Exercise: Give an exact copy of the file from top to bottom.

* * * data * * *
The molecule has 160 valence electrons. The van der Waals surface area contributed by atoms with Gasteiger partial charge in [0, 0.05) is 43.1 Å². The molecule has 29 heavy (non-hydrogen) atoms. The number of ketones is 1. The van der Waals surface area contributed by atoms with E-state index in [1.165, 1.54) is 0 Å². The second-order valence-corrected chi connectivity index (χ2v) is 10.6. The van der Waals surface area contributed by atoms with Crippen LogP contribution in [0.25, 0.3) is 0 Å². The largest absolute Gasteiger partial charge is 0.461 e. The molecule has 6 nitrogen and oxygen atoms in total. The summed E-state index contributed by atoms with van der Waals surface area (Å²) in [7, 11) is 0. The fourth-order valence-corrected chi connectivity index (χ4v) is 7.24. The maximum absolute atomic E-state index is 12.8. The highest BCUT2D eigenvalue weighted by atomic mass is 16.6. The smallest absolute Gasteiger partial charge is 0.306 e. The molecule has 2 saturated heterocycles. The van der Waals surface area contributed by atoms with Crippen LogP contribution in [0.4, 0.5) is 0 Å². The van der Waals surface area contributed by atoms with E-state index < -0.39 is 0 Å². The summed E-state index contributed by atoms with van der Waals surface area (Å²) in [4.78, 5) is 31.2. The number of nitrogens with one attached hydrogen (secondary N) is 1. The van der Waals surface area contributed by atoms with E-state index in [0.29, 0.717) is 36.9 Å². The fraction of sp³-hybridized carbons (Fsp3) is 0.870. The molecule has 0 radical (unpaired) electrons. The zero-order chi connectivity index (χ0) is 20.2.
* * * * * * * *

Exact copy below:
The molecule has 160 valence electrons. The van der Waals surface area contributed by atoms with Gasteiger partial charge in [0, 0.05) is 43.1 Å². The molecule has 29 heavy (non-hydrogen) atoms. The number of ketones is 1. The van der Waals surface area contributed by atoms with E-state index in [1.165, 1.54) is 0 Å². The second-order valence-corrected chi connectivity index (χ2v) is 10.6. The van der Waals surface area contributed by atoms with Crippen LogP contribution in [0.25, 0.3) is 0 Å². The largest absolute Gasteiger partial charge is 0.461 e. The molecule has 6 nitrogen and oxygen atoms in total. The summed E-state index contributed by atoms with van der Waals surface area (Å²) in [7, 11) is 0. The fourth-order valence-corrected chi connectivity index (χ4v) is 7.24. The maximum absolute atomic E-state index is 12.8. The highest BCUT2D eigenvalue weighted by atomic mass is 16.6. The smallest absolute Gasteiger partial charge is 0.306 e. The molecule has 2 saturated heterocycles. The van der Waals surface area contributed by atoms with Crippen LogP contribution in [0.4, 0.5) is 0 Å². The van der Waals surface area contributed by atoms with E-state index < -0.39 is 0 Å². The summed E-state index contributed by atoms with van der Waals surface area (Å²) in [4.78, 5) is 31.2. The number of nitrogens with one attached hydrogen (secondary N) is 1. The van der Waals surface area contributed by atoms with E-state index in [0.29, 0.717) is 36.9 Å². The fraction of sp³-hybridized carbons (Fsp3) is 0.870. The molecule has 0 radical (unpaired) electrons. The zero-order chi connectivity index (χ0) is 20.2.